Dark-Matter Storm is Speeding Toward Our Solar System



A strange dark-matter phenomenon is speeding towards the Sun at speeds of 500 kilometers per second according to a 2018 study led by theoretical physicist Ciaran O’Hare from the University of Zaragoza in Spain. Billions of years ago, a dwarf galaxy was shred apart by the extreme tidal forces of our larger Milky Way Galaxy. The remnant galaxy now forms a stream, called S1, that arcs around the halo of our Galaxy. The stream is composed of tens of thousands of visible stars, and also up to a billion solar masses of invisible dark matter.


Amazing Story of the ‘Blob’ Galaxy — “This Thing is Astonishing; I’ve Never Seen that Before”

Bubble Galaxy

“I spent an hour just staring at this image,” lead researcher, astronomer Pieter van Dokkum of Yale University says as he recalls first seeing the Hubble image of NGC 1052-DF2, a galaxy completely void of dark matter. “This thing is astonishing, a gigantic blob so sparse that you see the galaxies behind it. It is literally a see-through galaxy. It’s so rare, particularly these days after so many years of Hubble, that you get an image of something and you say, ‘I’ve never seen that before.”


Carbon–“Survived Vast Journeys from Cold, Dark Molecular Clouds in the Interstellar Medium”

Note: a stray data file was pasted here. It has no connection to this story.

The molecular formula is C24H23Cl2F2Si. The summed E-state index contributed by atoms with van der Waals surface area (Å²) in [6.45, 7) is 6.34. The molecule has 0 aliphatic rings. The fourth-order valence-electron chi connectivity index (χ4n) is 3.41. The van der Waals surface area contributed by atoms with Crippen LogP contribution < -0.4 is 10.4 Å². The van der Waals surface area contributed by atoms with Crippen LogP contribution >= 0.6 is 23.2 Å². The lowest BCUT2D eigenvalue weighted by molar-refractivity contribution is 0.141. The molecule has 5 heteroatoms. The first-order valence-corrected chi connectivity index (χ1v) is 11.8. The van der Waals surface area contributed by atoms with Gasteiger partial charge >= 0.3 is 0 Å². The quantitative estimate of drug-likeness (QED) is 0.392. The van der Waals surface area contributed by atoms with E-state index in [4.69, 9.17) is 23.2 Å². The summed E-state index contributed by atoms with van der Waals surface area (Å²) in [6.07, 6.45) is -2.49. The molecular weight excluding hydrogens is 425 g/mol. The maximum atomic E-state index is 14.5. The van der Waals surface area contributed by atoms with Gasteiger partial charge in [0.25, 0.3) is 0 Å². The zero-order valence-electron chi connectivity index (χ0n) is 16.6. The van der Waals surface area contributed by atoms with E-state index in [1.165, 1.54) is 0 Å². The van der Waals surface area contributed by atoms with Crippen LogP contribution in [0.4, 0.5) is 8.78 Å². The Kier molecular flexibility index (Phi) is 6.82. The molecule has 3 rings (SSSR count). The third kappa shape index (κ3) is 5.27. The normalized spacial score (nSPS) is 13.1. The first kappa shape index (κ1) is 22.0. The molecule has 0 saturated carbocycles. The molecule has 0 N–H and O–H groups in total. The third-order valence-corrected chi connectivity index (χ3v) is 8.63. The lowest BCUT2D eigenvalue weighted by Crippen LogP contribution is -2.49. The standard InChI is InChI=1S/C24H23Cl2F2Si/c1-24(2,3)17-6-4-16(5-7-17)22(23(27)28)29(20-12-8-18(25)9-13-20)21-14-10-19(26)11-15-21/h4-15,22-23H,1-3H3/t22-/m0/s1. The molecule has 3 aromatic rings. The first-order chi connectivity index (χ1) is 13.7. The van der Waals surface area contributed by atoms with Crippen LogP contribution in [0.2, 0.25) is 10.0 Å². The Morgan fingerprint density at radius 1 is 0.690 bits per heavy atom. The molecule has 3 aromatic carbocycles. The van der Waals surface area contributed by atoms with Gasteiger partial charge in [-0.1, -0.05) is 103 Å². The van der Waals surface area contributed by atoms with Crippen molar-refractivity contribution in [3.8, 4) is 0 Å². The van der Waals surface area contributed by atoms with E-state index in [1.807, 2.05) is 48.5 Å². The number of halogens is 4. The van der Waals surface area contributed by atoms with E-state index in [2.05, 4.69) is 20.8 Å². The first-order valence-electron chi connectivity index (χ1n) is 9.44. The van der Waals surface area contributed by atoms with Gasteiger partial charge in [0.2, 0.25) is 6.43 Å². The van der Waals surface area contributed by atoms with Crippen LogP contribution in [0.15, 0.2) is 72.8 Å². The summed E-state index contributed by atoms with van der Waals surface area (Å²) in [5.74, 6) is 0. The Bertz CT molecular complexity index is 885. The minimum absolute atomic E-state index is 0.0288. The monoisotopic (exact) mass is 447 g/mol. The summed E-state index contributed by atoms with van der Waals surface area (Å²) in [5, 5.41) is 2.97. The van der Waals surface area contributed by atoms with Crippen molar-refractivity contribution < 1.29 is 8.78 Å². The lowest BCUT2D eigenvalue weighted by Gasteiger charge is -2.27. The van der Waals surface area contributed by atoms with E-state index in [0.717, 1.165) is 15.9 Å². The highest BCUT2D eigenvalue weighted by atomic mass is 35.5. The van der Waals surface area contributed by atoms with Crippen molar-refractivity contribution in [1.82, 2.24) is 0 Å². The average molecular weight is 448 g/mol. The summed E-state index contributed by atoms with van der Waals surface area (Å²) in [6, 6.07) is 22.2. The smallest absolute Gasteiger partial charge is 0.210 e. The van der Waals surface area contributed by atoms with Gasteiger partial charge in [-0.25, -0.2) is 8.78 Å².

Interstellar Medium


Can all life as we know it be traced back to the interstellar medium (ISM)? This March 2021, Michael McCarthy, an astrochemist and Acting Deputy Director of  Harvard Center for Astrophysics (CfA), commented about the discovery of a vast, previously unknown reservoir of carbon as well as new molecules in a cold, dark molecular cloud in the interstellar medium for the first time “It makes you wonder,” he exclaimed, “what else is out there that we just haven’t looked for.” 


“The Last Days of Hubble?” –A Crowning Glory of the Human Species

Hubble Deep Field


“Hubble isn’t just a satellite; it’s about humanity’s quest for knowledge,” said astronaut and former NASA Chief Scientist, John M. Grunsfeld about the iconic space telescope. Looking at Hubble’s ground-breaking “Deep Field” images that show the most distant galaxies that can be observed in visible light leaves us feeling like something else is going about its business out there.


“Powered By a Black Hole 300 Million Times More Massive than Our Sun” –Most Distant Quasar with Radio Jets





In 2019, the Hubble Space Telescope captured an image of one of the brightest known quasars in early universe, a luminous active galactic nucleus (AGN) shining with orders of magnitudes more luminosity than entire galaxies, powered at their hearts by all-consuming black holes shown above as it existed less than a billion years after the Big Bang. Its gargantuan black hole began devouring anything within its gravitational grasp, triggering a burst of star formation –a firestorm of energy equivalent to the light from 600 trillion Suns blazing across the universe.


“Ghostly Eyes” –Of a Hubble Image Reveal a Titanic Event

Hubble Galaxy Collision


The beauty and wonders of our planet’s night sky cloaks a violent, ever-changing universe of life, death, and mayhem –“with firestorms of star birth, dying stars rattling the very fabric of space in titanic explosions,” observes Hubble scientists.  “Death-star-like beams of energy blasting out of overfed black holes at nearly the speed of light”, they say, “Hubble has seen them all.” A universe of which the Milky Way is one of 150 billion galaxies. A strange universe, hinted Stephen Hawking. “of shadow galaxies, shadow stars, and even shadow people.”